All vendors of library software will claim that their product is “user friendly,” but how can you tell if a product actually lives up to this claim? How to determine whether a product is actually user-friendly is explained in this article.
The term “usability” is used to describe how quickly and easily users can use software to complete tasks. Also known as the “user experience,” it can refer to how simple it is to move between screens and how adaptable the software’s workflows are for accomplishing tasks in an elegant manner.
Unfortunately, despite newer products on the market being more advanced in this regard, these principles are not as often applied to library software as they ought to be. Usability matters because
The system will be used by library staff all day, so they must create efficient routes to the activities they perform most frequently.
Usability equals less expensive training costs and shorter training periods for temporary or new employees.
Staff retention rates are higher because they are happier at work and are less annoyed by the library system.
Better user experience – how users view your library services will be heavily influenced by the software.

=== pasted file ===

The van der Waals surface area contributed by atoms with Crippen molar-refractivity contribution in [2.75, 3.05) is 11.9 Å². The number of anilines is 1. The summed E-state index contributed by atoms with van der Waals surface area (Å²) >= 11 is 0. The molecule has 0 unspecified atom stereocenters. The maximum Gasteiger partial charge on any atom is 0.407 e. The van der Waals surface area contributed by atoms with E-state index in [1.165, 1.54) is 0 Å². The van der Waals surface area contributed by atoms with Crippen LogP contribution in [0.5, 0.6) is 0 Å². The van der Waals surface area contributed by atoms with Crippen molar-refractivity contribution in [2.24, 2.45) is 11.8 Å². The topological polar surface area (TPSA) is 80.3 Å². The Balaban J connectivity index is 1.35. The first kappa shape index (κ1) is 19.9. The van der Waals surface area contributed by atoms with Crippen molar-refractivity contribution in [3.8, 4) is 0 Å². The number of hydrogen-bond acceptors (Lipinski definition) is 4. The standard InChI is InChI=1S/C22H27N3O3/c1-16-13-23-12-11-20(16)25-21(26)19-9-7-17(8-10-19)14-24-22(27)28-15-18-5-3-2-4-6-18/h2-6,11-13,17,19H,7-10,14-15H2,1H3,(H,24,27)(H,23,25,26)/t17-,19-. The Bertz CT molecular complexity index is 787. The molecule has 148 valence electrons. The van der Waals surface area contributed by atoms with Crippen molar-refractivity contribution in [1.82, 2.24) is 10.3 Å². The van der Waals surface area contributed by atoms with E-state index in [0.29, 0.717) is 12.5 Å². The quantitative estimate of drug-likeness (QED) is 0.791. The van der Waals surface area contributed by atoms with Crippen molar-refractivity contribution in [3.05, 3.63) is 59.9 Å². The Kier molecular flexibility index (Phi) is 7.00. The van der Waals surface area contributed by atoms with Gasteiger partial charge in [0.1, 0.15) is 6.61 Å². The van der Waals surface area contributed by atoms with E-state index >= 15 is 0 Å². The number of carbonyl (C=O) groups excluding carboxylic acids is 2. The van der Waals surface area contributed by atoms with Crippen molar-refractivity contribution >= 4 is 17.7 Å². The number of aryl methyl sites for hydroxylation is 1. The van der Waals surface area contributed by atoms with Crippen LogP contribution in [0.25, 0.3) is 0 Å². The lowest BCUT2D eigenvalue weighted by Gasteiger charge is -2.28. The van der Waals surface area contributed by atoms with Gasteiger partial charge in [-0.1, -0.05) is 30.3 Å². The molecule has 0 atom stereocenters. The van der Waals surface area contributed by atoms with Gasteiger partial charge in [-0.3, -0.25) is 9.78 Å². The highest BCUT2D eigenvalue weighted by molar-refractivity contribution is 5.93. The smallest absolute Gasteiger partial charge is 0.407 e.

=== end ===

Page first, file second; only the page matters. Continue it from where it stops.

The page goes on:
The following are things to watch out for in library software:
Consider that your issue desk is busy. Your staff must have quick access to all information about a user’s records in order to give them important messages, renew items, pay fines, and reserve items. If the workflows between these functions are cumbersome, for example, if you constantly have to go back to the menu and find the borrower again, it will slow down the desk staff and cause lines of impatient users.
These are some inquiries to make:
Can staff members search by ID or name, barcode or title? Is there flexibility in how they locate items?
Can you easily switch between different functions once you’ve found a user?
Can patrons perform some of these tasks on their own, freeing up library staff to assist patrons in other ways?
There has been a lot written about usability in web design, and these principles apply just as much to user interfaces that are web-based.
The following questions are specific to libraries:
These are only a few of the inquiries you might make. These inquiries have less to do with specific functionality and more to do with how easily the software operates. Purchasing procedures frequently place an excessive amount of emphasis on functional checklists while ignoring equally crucial usability principles. The software must be effective and easy to use for the purpose of its purchase, which is likely to be to enhance staff task performance.